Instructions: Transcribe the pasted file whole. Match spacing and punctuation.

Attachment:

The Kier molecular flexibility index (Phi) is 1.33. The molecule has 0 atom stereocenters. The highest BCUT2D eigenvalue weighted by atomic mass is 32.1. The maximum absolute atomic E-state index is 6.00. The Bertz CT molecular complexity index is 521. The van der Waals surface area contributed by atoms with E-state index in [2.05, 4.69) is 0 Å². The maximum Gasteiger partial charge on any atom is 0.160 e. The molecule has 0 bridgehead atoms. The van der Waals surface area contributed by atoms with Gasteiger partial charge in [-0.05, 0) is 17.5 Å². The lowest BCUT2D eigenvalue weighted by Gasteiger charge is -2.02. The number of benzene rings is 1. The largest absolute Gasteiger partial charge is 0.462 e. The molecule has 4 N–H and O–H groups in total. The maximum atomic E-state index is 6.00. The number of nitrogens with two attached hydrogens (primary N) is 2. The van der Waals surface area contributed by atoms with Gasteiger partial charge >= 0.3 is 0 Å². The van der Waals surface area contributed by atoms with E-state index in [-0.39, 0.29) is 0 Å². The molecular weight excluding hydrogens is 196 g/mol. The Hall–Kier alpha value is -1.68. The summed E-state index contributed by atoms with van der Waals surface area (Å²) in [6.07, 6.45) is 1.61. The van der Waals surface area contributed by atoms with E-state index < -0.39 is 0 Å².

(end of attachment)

The Kier molecular flexibility index (Phi) is 1.33. The molecule has 0 atom stereocenters. The highest BCUT2D eigenvalue weighted by atomic mass is 32.1. The maximum absolute atomic E-state index is 6.00. The Bertz CT molecular complexity index is 521. The van der Waals surface area contributed by atoms with E-state index in [2.05, 4.69) is 0 Å². The maximum Gasteiger partial charge on any atom is 0.160 e. The molecule has 0 bridgehead atoms. The van der Waals surface area contributed by atoms with Gasteiger partial charge in [-0.05, 0) is 17.5 Å². The lowest BCUT2D eigenvalue weighted by Gasteiger charge is -2.02. The number of benzene rings is 1. The largest absolute Gasteiger partial charge is 0.462 e. The molecule has 4 N–H and O–H groups in total. The maximum atomic E-state index is 6.00. The number of nitrogens with two attached hydrogens (primary N) is 2. The van der Waals surface area contributed by atoms with Gasteiger partial charge >= 0.3 is 0 Å². The van der Waals surface area contributed by atoms with E-state index in [-0.39, 0.29) is 0 Å². The molecular weight excluding hydrogens is 196 g/mol. The Hall–Kier alpha value is -1.68. The summed E-state index contributed by atoms with van der Waals surface area (Å²) in [6.07, 6.45) is 1.61. The van der Waals surface area contributed by atoms with E-state index < -0.39 is 0 Å².